Tuesday, November 15, 2016

I took some time to exercise, sprucing up around the church, and found myself singing "Come and fill my heart with your peace; you alone O Lord are holy . . . Come and fill my heart with your peace; Alleluia." After singing that a few times I opened the back door to sniff the air and spotted a magical creature tip-toeing along the sidewalk by our parking lot. A fox? It has a horn and wings. A foxicorn dragon? Whatever it is, it gave a big smile. As an answer to prayer, I will think of it as a manifestation of peace. When I thanked it for occupying our neighborhood, it thanked me, in return, in a small, musical voice. Its paw when it gently shook my hand was velvety soft.

Wednesday, November 9, 2016

I feel myself galvanized today, determined to be a contributor to a safer, more humane world. Rather than live and preach against what I disagree with, taking a negative, adversarial view in an American culture which has grown more dangerous in recent times, I hope to keep walking forward with my head up, eyes clear, and my arms open to conciliation. I invite my friends and readers to join me in a commitment to living by three simple rules. They are easy to remember, harder to practice, but potentially transformative. The three simple rules are: First, do no harm. Second, do good. Third, always stay in love with God. Doing the first well is an important beginning. I appreciate what Ruben P. Job says about how this practice of doing no harm affects my relationships with adversaries. "Each of us knows of groups that are locked in conflict, sometimes over profound issues and sometimes over issues that are just plain silly. But the conflict is real, the divisions deep, and the consequences can often be devastating. If, however, all who are involved can agree to do no harm, the climate in which the conflict is going on is immediately changed. How is it changed? Well, if I am to do no harm, I can no longer gossip about the conflict. I can no longer speak disparagingly about those involved in the conflict. I can no longer manipulate the facts of the conflict. I can no longer diminish those who do not agree with me and must honor each as a child of God. I will guard my lips, my mind and my heart so that my language will not disparage, injure or wound another child of God. I must do no harm, even while I seek a common good." I hope you will join me.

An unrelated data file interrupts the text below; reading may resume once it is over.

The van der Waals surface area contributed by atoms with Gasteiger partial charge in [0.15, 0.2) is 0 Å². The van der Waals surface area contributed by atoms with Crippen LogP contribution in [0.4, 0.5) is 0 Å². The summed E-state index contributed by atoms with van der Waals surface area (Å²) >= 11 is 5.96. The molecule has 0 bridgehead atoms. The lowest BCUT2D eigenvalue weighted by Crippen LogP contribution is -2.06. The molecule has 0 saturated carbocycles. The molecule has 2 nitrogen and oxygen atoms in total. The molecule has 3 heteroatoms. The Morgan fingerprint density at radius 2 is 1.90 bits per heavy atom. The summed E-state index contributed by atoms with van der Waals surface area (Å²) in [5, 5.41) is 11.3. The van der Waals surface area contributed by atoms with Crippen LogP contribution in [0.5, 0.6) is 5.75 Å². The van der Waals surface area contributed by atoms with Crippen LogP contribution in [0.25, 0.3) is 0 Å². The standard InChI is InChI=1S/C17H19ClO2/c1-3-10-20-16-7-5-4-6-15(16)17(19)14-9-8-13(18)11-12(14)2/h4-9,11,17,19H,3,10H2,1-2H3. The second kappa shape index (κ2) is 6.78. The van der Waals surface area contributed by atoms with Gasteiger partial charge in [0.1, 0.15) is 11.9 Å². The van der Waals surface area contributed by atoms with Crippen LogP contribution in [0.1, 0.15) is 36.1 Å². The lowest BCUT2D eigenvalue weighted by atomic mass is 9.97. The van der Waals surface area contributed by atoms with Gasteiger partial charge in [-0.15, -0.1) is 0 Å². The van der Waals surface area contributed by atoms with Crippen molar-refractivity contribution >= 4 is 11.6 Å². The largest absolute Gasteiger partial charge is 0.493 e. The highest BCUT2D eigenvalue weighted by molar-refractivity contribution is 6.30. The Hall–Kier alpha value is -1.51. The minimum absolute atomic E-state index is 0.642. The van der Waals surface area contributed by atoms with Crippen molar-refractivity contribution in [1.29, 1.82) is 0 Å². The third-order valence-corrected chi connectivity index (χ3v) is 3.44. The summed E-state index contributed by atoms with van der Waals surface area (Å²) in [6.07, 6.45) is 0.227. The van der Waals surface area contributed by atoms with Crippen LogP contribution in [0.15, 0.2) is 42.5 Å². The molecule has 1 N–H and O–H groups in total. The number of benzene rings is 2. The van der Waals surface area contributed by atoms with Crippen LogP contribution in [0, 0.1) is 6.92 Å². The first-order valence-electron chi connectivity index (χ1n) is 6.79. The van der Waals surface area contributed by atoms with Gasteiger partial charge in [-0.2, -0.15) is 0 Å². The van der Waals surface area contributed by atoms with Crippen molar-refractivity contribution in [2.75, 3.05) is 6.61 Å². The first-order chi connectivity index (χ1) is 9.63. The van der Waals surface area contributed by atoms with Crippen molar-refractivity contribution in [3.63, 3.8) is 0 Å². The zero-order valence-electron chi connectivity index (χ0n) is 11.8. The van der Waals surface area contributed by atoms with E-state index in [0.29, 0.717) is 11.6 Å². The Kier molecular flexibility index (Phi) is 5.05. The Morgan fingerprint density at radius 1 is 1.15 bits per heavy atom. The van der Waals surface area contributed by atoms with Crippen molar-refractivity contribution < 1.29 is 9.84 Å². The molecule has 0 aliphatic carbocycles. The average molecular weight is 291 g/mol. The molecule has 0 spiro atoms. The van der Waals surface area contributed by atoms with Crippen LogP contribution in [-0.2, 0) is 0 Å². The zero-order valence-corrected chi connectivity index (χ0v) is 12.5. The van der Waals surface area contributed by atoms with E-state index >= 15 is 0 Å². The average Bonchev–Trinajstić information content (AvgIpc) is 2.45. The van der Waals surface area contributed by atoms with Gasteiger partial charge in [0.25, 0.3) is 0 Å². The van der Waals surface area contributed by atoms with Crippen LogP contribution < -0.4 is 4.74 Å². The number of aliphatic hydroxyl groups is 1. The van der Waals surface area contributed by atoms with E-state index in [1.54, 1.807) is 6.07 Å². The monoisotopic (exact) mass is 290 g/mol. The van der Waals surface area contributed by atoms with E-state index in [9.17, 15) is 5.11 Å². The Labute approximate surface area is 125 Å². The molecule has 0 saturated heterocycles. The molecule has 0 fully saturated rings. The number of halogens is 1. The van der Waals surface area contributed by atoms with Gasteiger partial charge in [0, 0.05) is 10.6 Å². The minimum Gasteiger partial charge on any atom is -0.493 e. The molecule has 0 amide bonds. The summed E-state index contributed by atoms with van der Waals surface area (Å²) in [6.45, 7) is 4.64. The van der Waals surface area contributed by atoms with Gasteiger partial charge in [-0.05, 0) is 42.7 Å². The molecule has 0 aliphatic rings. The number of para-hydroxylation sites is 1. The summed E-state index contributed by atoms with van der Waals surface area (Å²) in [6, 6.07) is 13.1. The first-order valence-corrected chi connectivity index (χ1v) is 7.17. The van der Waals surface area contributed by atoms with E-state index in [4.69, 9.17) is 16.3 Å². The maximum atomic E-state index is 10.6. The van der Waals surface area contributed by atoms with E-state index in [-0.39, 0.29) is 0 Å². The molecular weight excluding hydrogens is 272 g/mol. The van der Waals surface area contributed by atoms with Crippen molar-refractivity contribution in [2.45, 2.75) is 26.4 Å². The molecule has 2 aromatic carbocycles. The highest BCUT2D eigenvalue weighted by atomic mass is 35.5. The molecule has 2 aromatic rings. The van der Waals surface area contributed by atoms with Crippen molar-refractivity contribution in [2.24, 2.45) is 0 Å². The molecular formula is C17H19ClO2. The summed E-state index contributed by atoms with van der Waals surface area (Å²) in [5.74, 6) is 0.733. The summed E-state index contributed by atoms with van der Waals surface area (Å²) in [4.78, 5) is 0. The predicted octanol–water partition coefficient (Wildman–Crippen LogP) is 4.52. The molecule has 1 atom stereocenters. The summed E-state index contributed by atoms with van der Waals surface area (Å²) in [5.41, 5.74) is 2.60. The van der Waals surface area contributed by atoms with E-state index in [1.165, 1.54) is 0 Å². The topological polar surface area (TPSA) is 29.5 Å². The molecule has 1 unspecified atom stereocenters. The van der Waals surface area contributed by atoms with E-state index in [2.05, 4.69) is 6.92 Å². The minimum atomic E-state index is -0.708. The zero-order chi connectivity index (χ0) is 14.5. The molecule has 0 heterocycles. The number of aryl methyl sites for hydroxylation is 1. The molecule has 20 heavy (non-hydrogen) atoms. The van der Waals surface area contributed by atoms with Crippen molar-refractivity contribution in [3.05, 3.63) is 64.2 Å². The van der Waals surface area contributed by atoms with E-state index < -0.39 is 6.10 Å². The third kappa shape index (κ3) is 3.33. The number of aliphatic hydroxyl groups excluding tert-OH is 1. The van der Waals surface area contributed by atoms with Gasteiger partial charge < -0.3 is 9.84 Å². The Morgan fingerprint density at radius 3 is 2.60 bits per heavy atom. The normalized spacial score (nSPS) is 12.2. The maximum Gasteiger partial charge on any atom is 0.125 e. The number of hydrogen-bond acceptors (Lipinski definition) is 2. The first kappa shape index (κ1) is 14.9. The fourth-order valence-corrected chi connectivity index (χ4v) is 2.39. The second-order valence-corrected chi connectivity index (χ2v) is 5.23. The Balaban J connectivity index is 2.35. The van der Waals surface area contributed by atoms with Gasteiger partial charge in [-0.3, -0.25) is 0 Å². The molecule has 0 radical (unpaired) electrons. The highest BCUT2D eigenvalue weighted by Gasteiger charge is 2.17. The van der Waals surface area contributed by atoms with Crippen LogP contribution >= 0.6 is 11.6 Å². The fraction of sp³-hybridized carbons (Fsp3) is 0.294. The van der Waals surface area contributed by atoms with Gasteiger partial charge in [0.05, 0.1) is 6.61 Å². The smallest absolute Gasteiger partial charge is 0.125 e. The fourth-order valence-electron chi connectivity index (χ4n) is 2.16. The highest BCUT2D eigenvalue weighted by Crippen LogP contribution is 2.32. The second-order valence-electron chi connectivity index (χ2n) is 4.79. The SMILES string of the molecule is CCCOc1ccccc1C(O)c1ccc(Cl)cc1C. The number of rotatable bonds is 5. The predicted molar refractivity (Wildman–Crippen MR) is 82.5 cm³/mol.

Friday, November 4, 2016

The rain has poured buckets on us here in Western Oregon this October. So wherever I choose to walk on grass or ground I sink and squish. I am not happy with the sogginess, but mushrooms are. I spied a large, orange cap across the church lawn and squelched over to investigate. The warm, wet conditions hatched a batch of very large mushrooms. King boletes are edible and delicious. Raccoons had chawed the largest one mostly to bits, but left a smaller one, a mere 10" across, well enough alone that I could pick it. I dismantled it in my kitchen and set bits to dry in our food dehydrator. The house has a wonderful, rich mushroom smell. I am not fond of grey skies and showers in general, but remembering, from my childhood wanderings, the fun of mushroom hunting in the woods lifts my spirits. When it rains, wonders appear.